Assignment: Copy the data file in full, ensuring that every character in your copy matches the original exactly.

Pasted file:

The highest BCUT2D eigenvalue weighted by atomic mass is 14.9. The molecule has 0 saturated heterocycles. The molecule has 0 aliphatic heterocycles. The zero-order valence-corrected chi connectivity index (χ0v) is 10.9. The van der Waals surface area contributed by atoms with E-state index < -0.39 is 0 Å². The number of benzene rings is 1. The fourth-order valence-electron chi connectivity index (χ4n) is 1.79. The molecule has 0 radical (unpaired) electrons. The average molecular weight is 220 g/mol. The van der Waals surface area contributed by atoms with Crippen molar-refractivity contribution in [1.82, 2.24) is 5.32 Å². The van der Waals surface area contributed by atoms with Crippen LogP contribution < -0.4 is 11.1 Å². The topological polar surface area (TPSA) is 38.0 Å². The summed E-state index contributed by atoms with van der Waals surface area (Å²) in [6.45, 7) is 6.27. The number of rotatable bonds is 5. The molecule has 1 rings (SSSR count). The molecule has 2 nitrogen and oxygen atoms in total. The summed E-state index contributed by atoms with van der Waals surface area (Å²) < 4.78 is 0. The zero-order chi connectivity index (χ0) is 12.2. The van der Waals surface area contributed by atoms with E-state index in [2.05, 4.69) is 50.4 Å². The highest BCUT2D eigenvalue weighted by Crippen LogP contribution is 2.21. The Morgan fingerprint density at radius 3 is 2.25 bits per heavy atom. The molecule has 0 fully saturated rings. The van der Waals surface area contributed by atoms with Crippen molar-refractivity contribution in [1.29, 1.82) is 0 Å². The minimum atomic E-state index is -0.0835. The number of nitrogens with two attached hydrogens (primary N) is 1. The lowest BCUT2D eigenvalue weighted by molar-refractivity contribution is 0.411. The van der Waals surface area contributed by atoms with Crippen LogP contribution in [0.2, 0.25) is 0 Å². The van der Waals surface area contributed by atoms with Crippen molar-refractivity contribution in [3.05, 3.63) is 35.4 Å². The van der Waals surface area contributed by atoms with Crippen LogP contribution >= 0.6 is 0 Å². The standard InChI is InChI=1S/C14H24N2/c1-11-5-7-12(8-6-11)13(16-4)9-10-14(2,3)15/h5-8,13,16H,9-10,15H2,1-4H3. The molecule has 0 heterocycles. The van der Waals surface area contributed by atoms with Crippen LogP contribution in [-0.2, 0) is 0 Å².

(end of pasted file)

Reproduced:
The highest BCUT2D eigenvalue weighted by atomic mass is 14.9. The molecule has 0 saturated heterocycles. The molecule has 0 aliphatic heterocycles. The zero-order valence-corrected chi connectivity index (χ0v) is 10.9. The van der Waals surface area contributed by atoms with E-state index < -0.39 is 0 Å². The number of benzene rings is 1. The fourth-order valence-electron chi connectivity index (χ4n) is 1.79. The molecule has 0 radical (unpaired) electrons. The average molecular weight is 220 g/mol. The van der Waals surface area contributed by atoms with Crippen molar-refractivity contribution in [1.82, 2.24) is 5.32 Å². The van der Waals surface area contributed by atoms with Crippen LogP contribution < -0.4 is 11.1 Å². The topological polar surface area (TPSA) is 38.0 Å². The summed E-state index contributed by atoms with van der Waals surface area (Å²) in [6.45, 7) is 6.27. The number of rotatable bonds is 5. The molecule has 1 rings (SSSR count). The molecule has 2 nitrogen and oxygen atoms in total. The summed E-state index contributed by atoms with van der Waals surface area (Å²) < 4.78 is 0. The zero-order chi connectivity index (χ0) is 12.2. The van der Waals surface area contributed by atoms with E-state index in [2.05, 4.69) is 50.4 Å². The highest BCUT2D eigenvalue weighted by Crippen LogP contribution is 2.21. The Morgan fingerprint density at radius 3 is 2.25 bits per heavy atom. The molecule has 0 fully saturated rings. The van der Waals surface area contributed by atoms with Crippen molar-refractivity contribution in [1.29, 1.82) is 0 Å². The minimum atomic E-state index is -0.0835. The number of nitrogens with two attached hydrogens (primary N) is 1. The lowest BCUT2D eigenvalue weighted by molar-refractivity contribution is 0.411. The van der Waals surface area contributed by atoms with Crippen LogP contribution in [0.2, 0.25) is 0 Å². The van der Waals surface area contributed by atoms with Crippen molar-refractivity contribution in [3.05, 3.63) is 35.4 Å². The van der Waals surface area contributed by atoms with Crippen LogP contribution >= 0.6 is 0 Å². The standard InChI is InChI=1S/C14H24N2/c1-11-5-7-12(8-6-11)13(16-4)9-10-14(2,3)15/h5-8,13,16H,9-10,15H2,1-4H3. The molecule has 0 heterocycles. The van der Waals surface area contributed by atoms with Crippen LogP contribution in [-0.2, 0) is 0 Å².